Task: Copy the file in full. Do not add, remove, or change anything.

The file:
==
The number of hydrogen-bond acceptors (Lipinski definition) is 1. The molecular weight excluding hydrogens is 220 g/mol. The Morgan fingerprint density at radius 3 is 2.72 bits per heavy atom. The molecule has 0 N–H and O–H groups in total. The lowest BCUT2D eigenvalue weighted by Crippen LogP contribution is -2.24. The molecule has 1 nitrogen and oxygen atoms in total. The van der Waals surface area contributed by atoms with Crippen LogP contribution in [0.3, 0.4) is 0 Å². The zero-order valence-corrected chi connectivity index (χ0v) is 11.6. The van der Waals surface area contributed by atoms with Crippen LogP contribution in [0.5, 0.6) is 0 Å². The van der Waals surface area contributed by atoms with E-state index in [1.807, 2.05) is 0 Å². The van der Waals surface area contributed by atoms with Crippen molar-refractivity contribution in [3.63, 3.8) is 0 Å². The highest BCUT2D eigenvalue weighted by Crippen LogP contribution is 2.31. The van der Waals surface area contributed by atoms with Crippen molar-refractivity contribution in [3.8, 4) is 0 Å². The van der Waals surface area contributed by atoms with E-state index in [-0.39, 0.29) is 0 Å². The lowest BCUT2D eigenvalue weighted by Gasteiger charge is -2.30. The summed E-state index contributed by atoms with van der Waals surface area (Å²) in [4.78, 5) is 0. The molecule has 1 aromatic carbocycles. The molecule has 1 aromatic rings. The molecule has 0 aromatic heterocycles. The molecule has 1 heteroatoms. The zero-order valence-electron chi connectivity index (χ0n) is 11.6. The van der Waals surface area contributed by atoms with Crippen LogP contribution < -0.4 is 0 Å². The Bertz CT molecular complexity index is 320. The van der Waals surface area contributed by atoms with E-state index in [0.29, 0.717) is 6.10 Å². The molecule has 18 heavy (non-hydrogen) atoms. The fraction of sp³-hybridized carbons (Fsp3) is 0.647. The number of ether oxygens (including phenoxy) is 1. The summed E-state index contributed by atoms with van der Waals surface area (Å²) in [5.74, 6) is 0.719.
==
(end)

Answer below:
The number of hydrogen-bond acceptors (Lipinski definition) is 1. The molecular weight excluding hydrogens is 220 g/mol. The Morgan fingerprint density at radius 3 is 2.72 bits per heavy atom. The molecule has 0 N–H and O–H groups in total. The lowest BCUT2D eigenvalue weighted by Crippen LogP contribution is -2.24. The molecule has 1 nitrogen and oxygen atoms in total. The van der Waals surface area contributed by atoms with Crippen LogP contribution in [0.3, 0.4) is 0 Å². The zero-order valence-corrected chi connectivity index (χ0v) is 11.6. The van der Waals surface area contributed by atoms with Crippen LogP contribution in [0.5, 0.6) is 0 Å². The van der Waals surface area contributed by atoms with E-state index in [1.807, 2.05) is 0 Å². The van der Waals surface area contributed by atoms with Crippen molar-refractivity contribution in [3.63, 3.8) is 0 Å². The highest BCUT2D eigenvalue weighted by Crippen LogP contribution is 2.31. The van der Waals surface area contributed by atoms with Crippen molar-refractivity contribution in [3.8, 4) is 0 Å². The van der Waals surface area contributed by atoms with E-state index in [-0.39, 0.29) is 0 Å². The lowest BCUT2D eigenvalue weighted by Gasteiger charge is -2.30. The summed E-state index contributed by atoms with van der Waals surface area (Å²) in [4.78, 5) is 0. The molecule has 1 aromatic carbocycles. The molecule has 1 aromatic rings. The molecule has 0 aromatic heterocycles. The molecule has 1 heteroatoms. The zero-order valence-electron chi connectivity index (χ0n) is 11.6. The van der Waals surface area contributed by atoms with Crippen LogP contribution < -0.4 is 0 Å². The Bertz CT molecular complexity index is 320. The van der Waals surface area contributed by atoms with E-state index in [0.29, 0.717) is 6.10 Å². The molecule has 18 heavy (non-hydrogen) atoms. The fraction of sp³-hybridized carbons (Fsp3) is 0.647. The number of ether oxygens (including phenoxy) is 1. The summed E-state index contributed by atoms with van der Waals surface area (Å²) in [5.74, 6) is 0.719.